but our second witch can feel their pulse beneath the page.
Her wild curls said don’t mess with me. I never did. I only kissed her,
I have to stop, she said one day, looking over her shoulder
from the back of her roan horse. The books want a home;
I’ll make them one, right here where the river is still wild
and the mountains still hungry for the sky. The books will come
and they will tell me everything, she said, and she was smiling.
I knew the books would come and that I’d miss her.

We were five wicked witches when we rode to the east,
five wily witches facing the breath of the oncoming sun.

The third of us was old, no, not old but ancient. She had skin
old as winter, old as hurt, old as blood gifted from mother to daughter.
We respected her for her knowledge, and for her endurance: she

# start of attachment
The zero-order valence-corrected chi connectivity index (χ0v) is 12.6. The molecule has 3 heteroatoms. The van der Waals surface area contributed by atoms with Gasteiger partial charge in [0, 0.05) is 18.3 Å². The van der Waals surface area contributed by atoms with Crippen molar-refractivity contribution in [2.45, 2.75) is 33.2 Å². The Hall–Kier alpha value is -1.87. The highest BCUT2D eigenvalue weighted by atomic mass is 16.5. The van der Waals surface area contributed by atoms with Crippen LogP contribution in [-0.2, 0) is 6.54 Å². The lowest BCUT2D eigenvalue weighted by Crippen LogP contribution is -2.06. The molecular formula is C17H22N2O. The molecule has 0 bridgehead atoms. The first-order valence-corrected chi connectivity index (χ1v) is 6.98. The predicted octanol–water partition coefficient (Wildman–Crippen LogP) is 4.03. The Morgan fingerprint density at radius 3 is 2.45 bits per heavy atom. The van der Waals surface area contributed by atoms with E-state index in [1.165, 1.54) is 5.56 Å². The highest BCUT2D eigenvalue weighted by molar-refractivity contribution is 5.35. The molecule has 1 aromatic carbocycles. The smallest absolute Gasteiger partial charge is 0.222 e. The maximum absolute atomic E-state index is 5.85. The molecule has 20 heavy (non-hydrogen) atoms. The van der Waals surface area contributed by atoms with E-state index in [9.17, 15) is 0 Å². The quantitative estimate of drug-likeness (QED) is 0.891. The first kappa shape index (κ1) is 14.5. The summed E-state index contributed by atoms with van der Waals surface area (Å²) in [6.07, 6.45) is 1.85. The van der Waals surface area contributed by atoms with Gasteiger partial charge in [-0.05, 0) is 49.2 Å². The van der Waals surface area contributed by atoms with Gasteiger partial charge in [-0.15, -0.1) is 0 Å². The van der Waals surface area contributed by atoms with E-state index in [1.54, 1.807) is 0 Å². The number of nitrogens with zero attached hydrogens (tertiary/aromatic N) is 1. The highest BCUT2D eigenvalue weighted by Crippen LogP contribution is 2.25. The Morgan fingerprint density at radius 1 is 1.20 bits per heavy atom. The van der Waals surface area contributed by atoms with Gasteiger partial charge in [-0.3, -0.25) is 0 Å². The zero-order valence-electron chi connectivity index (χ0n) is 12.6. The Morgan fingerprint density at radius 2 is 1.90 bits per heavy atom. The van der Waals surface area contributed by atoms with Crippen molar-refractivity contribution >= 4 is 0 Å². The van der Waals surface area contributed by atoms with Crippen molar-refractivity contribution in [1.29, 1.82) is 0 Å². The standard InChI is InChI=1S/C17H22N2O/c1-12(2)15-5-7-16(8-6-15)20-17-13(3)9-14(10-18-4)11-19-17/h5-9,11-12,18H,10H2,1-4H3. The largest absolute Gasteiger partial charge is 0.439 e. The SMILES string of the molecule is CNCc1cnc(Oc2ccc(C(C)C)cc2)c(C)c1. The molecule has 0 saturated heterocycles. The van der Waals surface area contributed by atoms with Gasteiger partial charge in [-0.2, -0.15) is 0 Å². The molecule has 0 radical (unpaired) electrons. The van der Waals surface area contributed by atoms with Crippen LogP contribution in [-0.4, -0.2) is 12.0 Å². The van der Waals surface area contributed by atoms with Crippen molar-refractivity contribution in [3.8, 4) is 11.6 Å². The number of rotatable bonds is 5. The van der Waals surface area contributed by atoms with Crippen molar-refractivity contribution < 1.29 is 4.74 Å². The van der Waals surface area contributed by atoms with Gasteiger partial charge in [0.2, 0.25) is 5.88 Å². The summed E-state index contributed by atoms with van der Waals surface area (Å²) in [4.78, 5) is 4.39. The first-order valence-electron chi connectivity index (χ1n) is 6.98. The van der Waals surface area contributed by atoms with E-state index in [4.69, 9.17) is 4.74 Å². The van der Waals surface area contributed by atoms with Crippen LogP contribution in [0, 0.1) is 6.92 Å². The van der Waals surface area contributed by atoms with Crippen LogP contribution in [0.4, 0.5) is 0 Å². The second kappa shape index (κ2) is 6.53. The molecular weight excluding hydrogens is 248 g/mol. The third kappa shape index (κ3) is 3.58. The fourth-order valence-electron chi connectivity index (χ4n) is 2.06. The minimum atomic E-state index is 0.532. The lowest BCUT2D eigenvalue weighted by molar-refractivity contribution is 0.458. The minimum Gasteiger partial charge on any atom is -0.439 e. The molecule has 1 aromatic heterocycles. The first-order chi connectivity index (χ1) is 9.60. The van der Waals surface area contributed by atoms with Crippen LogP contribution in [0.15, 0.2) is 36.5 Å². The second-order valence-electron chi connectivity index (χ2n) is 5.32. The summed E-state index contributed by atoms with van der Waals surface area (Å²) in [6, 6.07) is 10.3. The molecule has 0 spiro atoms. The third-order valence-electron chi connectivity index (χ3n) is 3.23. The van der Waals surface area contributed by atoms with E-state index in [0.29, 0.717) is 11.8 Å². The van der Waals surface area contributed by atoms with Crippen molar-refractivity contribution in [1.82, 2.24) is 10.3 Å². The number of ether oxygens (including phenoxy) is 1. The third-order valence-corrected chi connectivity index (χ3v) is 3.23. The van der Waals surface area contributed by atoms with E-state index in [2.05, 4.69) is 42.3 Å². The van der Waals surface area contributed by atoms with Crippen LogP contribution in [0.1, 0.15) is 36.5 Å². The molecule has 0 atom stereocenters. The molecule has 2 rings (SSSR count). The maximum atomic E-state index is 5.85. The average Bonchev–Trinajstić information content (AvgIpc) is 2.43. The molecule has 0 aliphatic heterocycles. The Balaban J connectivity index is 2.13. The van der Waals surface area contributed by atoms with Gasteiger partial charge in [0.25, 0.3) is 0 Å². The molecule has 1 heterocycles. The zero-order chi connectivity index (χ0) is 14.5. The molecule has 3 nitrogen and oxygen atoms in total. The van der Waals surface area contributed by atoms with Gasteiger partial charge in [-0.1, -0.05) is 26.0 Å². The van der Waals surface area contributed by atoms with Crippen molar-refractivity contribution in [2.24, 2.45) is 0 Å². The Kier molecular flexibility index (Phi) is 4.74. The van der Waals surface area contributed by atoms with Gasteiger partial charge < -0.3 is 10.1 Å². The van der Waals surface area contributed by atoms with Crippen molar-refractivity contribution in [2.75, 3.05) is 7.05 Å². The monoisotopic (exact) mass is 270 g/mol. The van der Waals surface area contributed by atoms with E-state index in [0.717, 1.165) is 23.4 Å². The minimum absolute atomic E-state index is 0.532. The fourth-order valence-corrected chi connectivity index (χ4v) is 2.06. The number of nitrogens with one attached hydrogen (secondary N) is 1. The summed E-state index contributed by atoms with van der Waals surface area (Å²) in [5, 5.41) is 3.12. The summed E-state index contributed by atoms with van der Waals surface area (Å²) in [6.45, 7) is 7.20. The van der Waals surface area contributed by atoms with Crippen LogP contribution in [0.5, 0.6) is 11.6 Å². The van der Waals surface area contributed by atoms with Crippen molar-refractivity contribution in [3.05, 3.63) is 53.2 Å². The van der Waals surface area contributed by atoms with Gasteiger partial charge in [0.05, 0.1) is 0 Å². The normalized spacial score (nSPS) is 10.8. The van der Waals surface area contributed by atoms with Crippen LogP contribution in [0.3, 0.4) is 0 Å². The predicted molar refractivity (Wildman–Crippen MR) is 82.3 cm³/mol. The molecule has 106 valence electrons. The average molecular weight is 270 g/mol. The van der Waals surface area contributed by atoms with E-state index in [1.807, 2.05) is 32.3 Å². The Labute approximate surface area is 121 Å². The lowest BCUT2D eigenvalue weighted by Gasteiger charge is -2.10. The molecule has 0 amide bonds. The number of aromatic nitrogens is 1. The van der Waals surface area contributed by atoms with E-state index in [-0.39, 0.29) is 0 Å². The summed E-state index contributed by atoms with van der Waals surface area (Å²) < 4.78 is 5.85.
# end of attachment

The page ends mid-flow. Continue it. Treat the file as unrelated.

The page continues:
could sit in her saddle longer than any of us.
You go on ahead without me, she said one morning, just after coffee.
I have to go back into the world. These young witches that are
sprouting up everywhere like unruly reeds? They ain’t got a clue.
do not know an herb from a toad, a kiss of true love from a bag full of coals.
Someone’s gotta whip some sense into them, and I reckon,
I got the best arm for whipping.
She did. We never doubted that.

We were four wicked witches when we rode to the east,
four wily, wild witches facing the breath of the oncoming sun.

The fourth and fifth of us were twin-born, and one, incidentally,
was a man; we never said anything so as not to embarrass him, but
his spellwork was always sharp, much like his sister’s. They were funny,
they were wild, they would finish each other’s sentences and most of their spells
were things that needed two to cast them, like a violin’s sharp melody
that needs the softness of her piano to make the song.
We have to see the world, they said (as one,) just when we were crossing a highway,
and we have to see it together, but apart. We can’t go on until we know
that we can walk alone, finish any spell alone. You know how it is,